There are champions ... and then there are champions.
Consider the BYU women's rugby team, a club squad that drew international attention in 2010 for refusing an opportunity to play for a national title since the their second round contest was scheduled to take place on a Sunday and that conflicted with their religious beliefs.
According to head coach Tom Waqa, the decision made by his players last season made them champions of their faith -- now they want to be champions on the field.
"When we first found out last year that we wouldn't get the chance to play, we were heartbroken," said Kara Remington, a senior fly half and team captain. "Something we really wanted was taken from us. It was really disappointing but we got a lot of positive responses. People were proud and said we were great examples for youth. Even people that were not of our faith were commending us for doing what we thought was right. While we weren't national champions, we got more attention for standing for something we believed in."
While that meant the team surrendered the chance to take on Penn State for a shot at the Final Four, it became an advantage for the players and for the team as a whole.
"It brought the team together," said Kayla Ellingson, a senior lock who also is the president of the club and a two-year All-American. "When we left for the tournament, we knew that we weren't going to play on Sunday, so we had a blast. It built unity and was unlike anything I have ever experienced."
Junior wing Rebekah Siebach, who has also competed on the USA Under-20 team, had only joined the team earlier that season and she said it became a very personal experience.
"It was a chance for me to follow my beliefs," she explained. "Often you never see the effects of your decisions but this was something that strengthened me personally."
While the choice to not play on Sunday got all the attention last year, it's not something the team considers very often any more.
"We've tried to put the whole issue behind us," Waqa said. "We will never know what could've happened and we still feel bad for the seniors last year, but now we're looking forward to this year's tournament."
It's difficult to say how much influence the disappointment of 2010 had on the Cougars but there certainly is no doubt that this has been the best season ever for the BYU rugby club.
"This has been a banner year for our club," Remington said. "We've only been around for 10 years but what started as a club for fun has blossomed into a very competitive team. We've played strong all year and are undefeated."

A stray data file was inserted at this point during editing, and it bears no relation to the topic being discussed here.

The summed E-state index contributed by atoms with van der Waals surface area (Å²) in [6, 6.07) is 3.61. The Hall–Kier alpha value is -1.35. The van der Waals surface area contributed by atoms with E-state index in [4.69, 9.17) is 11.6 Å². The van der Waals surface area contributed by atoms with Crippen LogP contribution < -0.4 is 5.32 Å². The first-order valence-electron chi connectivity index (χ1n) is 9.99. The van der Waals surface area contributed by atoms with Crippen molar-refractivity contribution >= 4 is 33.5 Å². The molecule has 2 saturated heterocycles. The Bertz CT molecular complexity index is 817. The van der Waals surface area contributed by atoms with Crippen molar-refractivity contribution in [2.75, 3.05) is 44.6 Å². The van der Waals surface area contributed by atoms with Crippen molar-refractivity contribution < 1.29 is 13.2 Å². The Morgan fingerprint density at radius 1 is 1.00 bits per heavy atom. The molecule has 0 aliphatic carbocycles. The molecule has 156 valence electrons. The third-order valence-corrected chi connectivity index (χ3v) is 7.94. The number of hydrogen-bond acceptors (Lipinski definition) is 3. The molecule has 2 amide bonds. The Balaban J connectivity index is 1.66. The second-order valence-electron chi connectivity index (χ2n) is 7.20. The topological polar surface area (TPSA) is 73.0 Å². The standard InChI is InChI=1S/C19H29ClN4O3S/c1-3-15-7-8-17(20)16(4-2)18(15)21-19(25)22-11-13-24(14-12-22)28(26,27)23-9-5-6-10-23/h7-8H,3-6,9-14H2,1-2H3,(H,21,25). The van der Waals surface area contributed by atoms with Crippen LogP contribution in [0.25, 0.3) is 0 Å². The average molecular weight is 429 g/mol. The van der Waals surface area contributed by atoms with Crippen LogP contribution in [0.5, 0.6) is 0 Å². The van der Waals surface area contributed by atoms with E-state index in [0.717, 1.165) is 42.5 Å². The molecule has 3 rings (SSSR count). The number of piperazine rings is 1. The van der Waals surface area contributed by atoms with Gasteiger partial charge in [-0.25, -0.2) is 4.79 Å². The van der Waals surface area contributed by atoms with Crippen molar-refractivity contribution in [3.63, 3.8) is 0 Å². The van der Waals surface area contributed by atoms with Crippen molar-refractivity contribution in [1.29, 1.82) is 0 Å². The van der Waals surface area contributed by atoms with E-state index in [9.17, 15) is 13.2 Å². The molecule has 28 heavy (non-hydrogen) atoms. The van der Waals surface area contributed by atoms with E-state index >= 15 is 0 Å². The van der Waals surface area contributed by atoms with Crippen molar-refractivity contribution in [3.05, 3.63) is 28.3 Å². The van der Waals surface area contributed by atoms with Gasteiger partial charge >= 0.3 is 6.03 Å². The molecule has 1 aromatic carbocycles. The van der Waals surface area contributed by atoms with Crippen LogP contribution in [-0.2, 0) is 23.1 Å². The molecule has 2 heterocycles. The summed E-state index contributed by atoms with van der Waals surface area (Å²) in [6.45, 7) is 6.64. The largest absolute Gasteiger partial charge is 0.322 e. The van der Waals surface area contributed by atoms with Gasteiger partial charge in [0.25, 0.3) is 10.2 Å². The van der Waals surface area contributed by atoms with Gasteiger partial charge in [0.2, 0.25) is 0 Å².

It's not easy to do as the women are on a team that relies on donations and fundraisers, as well as the time and effort volunteered by Waqa and assistants Eric Taito and Kirsten Siebach.
They also play a sport that doesn't have same recognition as the big-name athletic events, but Waqa says people that give it a chance find it to be just as exciting.
"We invite everyone to come out and see it for themselves," the coach said. "Rugby is a contact sport and we know there is the negative perception of it being violent and brutal, but the rules have been modified in the last hundred years to make it safe. It's a very technical game that is fun to play, but you never know unless you actually join a team and get to feel that chemistry."
While the women who play on the Cougar squad feel that chemistry every day, it was never more potent than during the crowning moment of the season so far. That came against rugby powerhouse Stanford as BYU played the Cardinal in the Pacific Coast Championship on April 16.
"We came into that game with the drive to win," Siebach said. "We had the intensity and the desire, and laid everything out there. It was like a national championship and we had everyone go out and do their job."
Although Stanford has won multiple national titles in recent years, that game belonged to the Cougars as they were able to earn the 24-7 win and win the conference crown.
"It has been great to work with them and to see them succeed," Waqa said. "They have been so determined and that's something you see in every practice. They gave it their all."
The victory meant that the Cougars enter the national competition as the top seed from the Pacific Coast. They start what they hope will be a deep run be facing UCLA.
"We're really excited," Ellington said. "We're coming in with the seed we deserved so we have a good starting position. If we play like we did against Stanford, we will be tough to beat."
The entire team knows that to have the type of success they want, they have to be consistent.
"Rugby is a game of consistency," Remington said. "With 15 girls on each side, you can't just ride a superstar. If we play at the level we've been playing at, we can beat ourselves but no one can beat us."
Siebach said simply: "Everyone has to do their part for us to be successful."
The tournament - which has no Sunday conflicts this year - begins in the Sweet 16 round in Blaine, Minn. on April 29.
Jared Lloyd can be reached at firstname.lastname@example.org.